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  14. Why do you need a safe brand to bring new people into the hobby? That's a blatant fallacy. If it were true, no new product would ever take off.

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  15. If Hasbro dropped D&D wouldn't the license be picked up by another publisher?

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  16. Hasbro ceasing to publish D&D as a roleplaying game wouldn't necessarily mean they were dropping the brand. They have board games, novels and all manner of other ways to market the brand. It also wouldn't necessarily mean they were willing to reasonably license it if they ceased publishing it. They'd still own it, one way or the other.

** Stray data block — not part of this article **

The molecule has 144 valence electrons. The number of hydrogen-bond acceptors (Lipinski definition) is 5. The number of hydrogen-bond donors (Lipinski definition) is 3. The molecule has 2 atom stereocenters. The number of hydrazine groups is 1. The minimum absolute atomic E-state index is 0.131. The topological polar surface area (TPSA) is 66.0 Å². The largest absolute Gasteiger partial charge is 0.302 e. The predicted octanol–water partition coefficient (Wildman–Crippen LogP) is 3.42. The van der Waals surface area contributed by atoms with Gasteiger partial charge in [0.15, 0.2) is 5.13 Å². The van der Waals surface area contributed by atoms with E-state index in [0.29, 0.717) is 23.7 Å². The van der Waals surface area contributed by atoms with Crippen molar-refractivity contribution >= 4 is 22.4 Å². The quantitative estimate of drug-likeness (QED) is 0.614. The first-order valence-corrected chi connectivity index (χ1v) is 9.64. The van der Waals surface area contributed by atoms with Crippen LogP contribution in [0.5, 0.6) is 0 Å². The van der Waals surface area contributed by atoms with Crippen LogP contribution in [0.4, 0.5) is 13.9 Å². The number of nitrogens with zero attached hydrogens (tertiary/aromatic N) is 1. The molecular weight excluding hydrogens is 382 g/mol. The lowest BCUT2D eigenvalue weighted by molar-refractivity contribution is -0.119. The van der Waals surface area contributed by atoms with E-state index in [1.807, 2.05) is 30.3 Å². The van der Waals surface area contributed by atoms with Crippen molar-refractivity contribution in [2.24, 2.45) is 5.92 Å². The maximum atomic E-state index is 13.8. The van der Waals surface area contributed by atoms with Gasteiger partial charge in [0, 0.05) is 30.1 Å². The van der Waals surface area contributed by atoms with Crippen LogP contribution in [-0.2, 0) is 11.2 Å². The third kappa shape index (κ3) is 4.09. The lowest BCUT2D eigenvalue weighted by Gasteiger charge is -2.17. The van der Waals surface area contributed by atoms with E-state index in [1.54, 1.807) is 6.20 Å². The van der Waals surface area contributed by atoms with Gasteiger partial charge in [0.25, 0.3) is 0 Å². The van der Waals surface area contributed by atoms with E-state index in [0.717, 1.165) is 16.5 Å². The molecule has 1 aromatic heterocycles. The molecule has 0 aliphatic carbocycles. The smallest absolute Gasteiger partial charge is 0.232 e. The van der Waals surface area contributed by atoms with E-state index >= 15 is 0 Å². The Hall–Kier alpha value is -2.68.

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  17. Hi, folks. I just read this blog's post and your responses to it and noticed something. It sounds as if everybody thinks that D&D is too popular and hence, too powerful. That it somehow "weakens the industry". That it siphons off players who would otherwise play other games.

    And partially, you guys are right. But only partially.

    Yes, D&D *does* tend to keep the players it generates from the newbies who come to know this most wonderful of games. There's a reason D&D rules, after all. D&D, is simple enough that everybody can learn it, yet it is nigh-infinitely expansible. You can play in just about any genre, from Low Fantasy (Lankhmar) to High Fantasy (Dragonlance, Forgotten Realms) to Cosmic (the IMMORTALS rules) to Horror (Ravenloft) to 1001 Nights (Al-Quadim)to any of the world myths (Legends & Lore) and so on.

    Meanwhile, what are we offered by the the indies? A new game system, usually chained to whatever happens to be any one indie game's designer's pet world, a supposedly necessary game setting.